Damaged tiles, brickwork and gutter up on the roof of Tarvin Hall, Cheshire.
Evidence of metal thieves at Tarvin Hall, Cheshire. © Cheshire West and Chester Council More on heritage crime
Evidence of metal thieves at Tarvin Hall, Cheshire. © Cheshire West and Chester Council More on heritage crime

Taking the Lead: Protecting Heritage Metal

By Dr Louise Grove, Senior Lecturer in Criminology and Social Policy, Loughborough University

  • "The theft [of church roof lead] occurred just hours before a funeral service was due to take place, leaving no time for a temporary covering to be put in place." (1)
  • "A six-foot-tall bronze sculpture of a peacock made by a world-renowned artist has been stolen from a country garden in Hampshire, sparking fears that it will be melted down for scrap." (2)
  • "It was only when water started gushing down the walls of the Grade I-listed 15th-century church of St Peter's and St Paul's in the medieval town of Lavenham in Suffolk that anyone realised there was something wrong." (3)

These are just some recent examples of the many devastating effects of heritage metal theft in England. We often lose sight of the wider impact of heritage metal theft: the losses for victims, communities, and future generations.

Listed places of worship are often the target for lead theft. They have relatively large amounts of valuable metal, often in isolated locations. But listed places of worship are not simply heritage assets. They are often a place for congregation: not just for worship but for playgroups, coffee mornings, commiserations and celebrations. In remote areas, particularly with rapidly closing post offices, pubs, and community centres, places of worship remain a focal point for the community. They play an important role in reducing loneliness and isolation across the generations, as well as being an important source of information for genealogists and historians.

When metal is taken from the roof of a place of worship, it is not just the fabric of the building that is damaged, but the fabric of the wider community. When metal is removed from the roof, it reduces the usability of the place of worship, sometimes preventing it from being safely used for months at a time. The impact of this tertiary victimisation must not be underestimated, and we should consider these wider issues when looking at prioritising our (inevitably) limited crime prevention resources.

We have made important progress in the past few years. The introduction of the Scrap Metal Dealers Act has doubtless made it more difficult (though not impossible) for opportunistic offenders to get rid of stolen metal. Heritage Impact Statements have been introduced into the sentencing process, so that magistrates and judges are assisted with looking beyond the monetary impact of heritage metal theft, and to consider the wider implications when sentencing.

Recent Sentencing Guideline updates have also encouraged the consideration of heritage as an aggravating factor, allowing for the use of harsher sentences in certain circumstances. We have also seen greater involvement from the police - with specialist heritage officers being introduced in forces across England and Wales, and Leicestershire Police's recent introduction of heritage crime prevention volunteers.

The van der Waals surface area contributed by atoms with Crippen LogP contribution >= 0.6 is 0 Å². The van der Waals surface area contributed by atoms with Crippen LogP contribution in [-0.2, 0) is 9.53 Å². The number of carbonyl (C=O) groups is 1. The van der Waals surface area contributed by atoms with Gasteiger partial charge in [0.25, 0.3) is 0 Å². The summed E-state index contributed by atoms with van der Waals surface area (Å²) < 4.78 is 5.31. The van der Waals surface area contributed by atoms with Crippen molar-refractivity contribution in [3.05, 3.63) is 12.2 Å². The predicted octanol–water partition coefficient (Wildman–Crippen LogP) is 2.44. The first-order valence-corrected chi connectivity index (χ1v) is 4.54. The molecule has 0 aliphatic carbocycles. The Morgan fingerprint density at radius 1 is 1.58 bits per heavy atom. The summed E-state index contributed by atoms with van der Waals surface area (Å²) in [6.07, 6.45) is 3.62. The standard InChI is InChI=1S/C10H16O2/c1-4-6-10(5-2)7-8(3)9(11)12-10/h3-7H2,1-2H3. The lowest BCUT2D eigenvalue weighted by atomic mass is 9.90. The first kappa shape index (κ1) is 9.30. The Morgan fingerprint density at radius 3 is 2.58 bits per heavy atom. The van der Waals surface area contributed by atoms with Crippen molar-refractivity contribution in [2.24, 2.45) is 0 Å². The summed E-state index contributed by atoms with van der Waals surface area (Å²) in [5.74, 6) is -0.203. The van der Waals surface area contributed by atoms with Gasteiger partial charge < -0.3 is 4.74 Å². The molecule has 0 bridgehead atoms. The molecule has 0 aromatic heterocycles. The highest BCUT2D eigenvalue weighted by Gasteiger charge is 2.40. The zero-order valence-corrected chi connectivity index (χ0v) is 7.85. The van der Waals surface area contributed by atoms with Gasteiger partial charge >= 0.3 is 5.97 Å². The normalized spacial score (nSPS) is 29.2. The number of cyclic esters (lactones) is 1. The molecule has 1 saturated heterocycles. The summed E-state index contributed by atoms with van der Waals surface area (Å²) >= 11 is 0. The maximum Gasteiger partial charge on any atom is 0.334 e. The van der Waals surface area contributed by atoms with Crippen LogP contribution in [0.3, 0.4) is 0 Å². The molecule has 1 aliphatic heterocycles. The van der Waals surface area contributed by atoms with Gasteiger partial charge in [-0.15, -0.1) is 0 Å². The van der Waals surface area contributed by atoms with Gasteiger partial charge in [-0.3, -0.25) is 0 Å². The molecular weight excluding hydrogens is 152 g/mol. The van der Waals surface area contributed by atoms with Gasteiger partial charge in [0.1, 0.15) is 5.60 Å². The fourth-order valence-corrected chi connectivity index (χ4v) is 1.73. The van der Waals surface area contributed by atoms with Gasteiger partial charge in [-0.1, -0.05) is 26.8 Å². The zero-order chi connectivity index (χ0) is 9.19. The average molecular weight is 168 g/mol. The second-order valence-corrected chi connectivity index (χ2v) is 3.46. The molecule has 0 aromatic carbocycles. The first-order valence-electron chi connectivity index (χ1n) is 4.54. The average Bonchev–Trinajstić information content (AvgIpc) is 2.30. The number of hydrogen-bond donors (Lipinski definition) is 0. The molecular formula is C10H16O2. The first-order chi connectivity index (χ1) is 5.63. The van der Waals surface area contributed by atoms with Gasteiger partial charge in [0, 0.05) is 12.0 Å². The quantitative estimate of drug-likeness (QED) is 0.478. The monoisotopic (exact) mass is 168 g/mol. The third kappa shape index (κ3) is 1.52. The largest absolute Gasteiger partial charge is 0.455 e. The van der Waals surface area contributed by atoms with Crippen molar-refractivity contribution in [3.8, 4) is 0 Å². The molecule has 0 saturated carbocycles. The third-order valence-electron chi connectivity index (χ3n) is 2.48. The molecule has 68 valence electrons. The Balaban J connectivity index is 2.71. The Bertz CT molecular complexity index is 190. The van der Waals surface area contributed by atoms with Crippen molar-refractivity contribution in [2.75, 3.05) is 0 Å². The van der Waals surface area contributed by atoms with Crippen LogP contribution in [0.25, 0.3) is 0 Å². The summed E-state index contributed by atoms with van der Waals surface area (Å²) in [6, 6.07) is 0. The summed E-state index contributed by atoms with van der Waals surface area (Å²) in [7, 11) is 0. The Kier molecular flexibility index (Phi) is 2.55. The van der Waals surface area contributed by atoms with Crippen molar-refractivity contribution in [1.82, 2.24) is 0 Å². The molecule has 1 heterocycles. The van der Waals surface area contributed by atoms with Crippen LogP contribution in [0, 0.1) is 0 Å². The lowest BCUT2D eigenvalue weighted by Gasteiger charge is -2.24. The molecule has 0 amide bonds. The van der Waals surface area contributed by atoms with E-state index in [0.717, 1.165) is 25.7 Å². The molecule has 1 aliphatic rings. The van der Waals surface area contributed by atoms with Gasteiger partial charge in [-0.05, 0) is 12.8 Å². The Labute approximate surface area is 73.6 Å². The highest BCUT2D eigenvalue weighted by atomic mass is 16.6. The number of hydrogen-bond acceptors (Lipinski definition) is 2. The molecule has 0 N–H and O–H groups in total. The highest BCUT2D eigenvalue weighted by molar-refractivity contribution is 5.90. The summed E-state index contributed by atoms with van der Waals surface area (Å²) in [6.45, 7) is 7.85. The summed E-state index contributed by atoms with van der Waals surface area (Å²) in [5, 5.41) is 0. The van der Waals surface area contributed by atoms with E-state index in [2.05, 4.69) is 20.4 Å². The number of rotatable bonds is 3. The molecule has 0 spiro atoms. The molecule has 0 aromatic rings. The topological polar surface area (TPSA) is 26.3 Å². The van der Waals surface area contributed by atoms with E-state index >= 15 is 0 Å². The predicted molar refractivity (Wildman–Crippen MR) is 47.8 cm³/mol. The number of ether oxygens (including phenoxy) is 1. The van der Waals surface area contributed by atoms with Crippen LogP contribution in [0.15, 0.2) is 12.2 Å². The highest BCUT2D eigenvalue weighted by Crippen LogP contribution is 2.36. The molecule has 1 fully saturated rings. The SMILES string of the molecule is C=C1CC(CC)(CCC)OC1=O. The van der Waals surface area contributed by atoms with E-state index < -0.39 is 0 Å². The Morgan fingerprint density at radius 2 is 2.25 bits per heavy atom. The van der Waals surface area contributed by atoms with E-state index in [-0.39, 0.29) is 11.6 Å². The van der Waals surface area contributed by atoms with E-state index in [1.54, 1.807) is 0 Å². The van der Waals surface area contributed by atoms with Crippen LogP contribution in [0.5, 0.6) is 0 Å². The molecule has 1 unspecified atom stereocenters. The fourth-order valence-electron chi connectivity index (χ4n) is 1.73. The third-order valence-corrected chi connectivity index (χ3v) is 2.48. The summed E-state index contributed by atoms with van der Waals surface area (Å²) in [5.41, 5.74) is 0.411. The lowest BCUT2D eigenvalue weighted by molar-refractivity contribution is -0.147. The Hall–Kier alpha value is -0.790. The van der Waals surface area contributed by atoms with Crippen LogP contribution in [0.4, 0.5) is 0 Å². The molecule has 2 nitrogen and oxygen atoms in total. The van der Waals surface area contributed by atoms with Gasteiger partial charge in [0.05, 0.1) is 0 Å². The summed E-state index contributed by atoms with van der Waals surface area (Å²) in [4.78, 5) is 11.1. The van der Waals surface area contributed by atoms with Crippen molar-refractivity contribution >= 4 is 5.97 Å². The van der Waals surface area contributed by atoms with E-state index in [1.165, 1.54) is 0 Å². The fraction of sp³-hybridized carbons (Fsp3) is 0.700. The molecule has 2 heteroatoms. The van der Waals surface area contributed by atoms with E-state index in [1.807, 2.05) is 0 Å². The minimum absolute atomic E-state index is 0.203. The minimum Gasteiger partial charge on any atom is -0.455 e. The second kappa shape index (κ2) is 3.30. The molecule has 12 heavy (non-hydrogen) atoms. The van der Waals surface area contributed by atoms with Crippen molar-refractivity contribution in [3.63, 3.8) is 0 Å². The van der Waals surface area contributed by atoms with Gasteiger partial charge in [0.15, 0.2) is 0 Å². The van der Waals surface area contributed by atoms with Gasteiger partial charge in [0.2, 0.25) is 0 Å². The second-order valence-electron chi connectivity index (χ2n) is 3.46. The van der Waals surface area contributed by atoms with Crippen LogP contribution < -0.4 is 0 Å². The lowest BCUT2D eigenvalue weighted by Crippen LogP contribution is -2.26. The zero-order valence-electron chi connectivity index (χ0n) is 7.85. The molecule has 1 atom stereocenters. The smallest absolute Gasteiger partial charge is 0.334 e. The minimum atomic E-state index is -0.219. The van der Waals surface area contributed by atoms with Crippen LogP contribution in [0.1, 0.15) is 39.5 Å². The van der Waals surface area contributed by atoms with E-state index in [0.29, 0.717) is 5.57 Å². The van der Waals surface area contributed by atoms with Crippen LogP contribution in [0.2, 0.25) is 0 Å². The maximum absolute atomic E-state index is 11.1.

But there is much still left to do. We don't know the effectiveness of the measures introduced to tackle heritage metal theft. Too often we rely on the requirements of insurers, or the marketing of for-profit companies to make our decisions about preventive practice. We still have no way of routinely monitoring the nature and extent of heritage offences. Without this baseline data, we struggle to understand whether measures work and how cost-effective they are.

We know that people who commit 'big' crimes also commit 'little' crimes (4). We don't yet have the data to understand this in the heritage context, but we can take an educated guess that offenders involved in moving heritage metal across borders may also be illegally moving other items across borders such as drugs, cars, people, weapons, or heritage artefacts.

This means that we need to be much more active in gathering intelligence across multiple crime types to inform our approach to heritage metal theft. Likewise, targeting heritage metal theft may give us greater intelligence about other criminality.

It's widely acknowledged that heritage has many benefits. It's linked with improved health outcomes, a sense of community, and nurturing knowledge and understanding of our past. At a time when so much in our communities is under threat, it is vital that we give ourselves the opportunity to address at least this one item on the agenda: protecting our shared spaces from heritage metal theft.


(1) Lead thefts from Norfolk churches

(2) Hunt after £45,000 statue theft

(3) Suffolk churches count ‘devastating’ cost of lead roof thefts

(4) Roach, J., 2007. Those who do big bad things also usually do little bad things: Identifying active serious offenders using offender self-selection. International Journal of Police Science & Management, 9(1), pp.66-79

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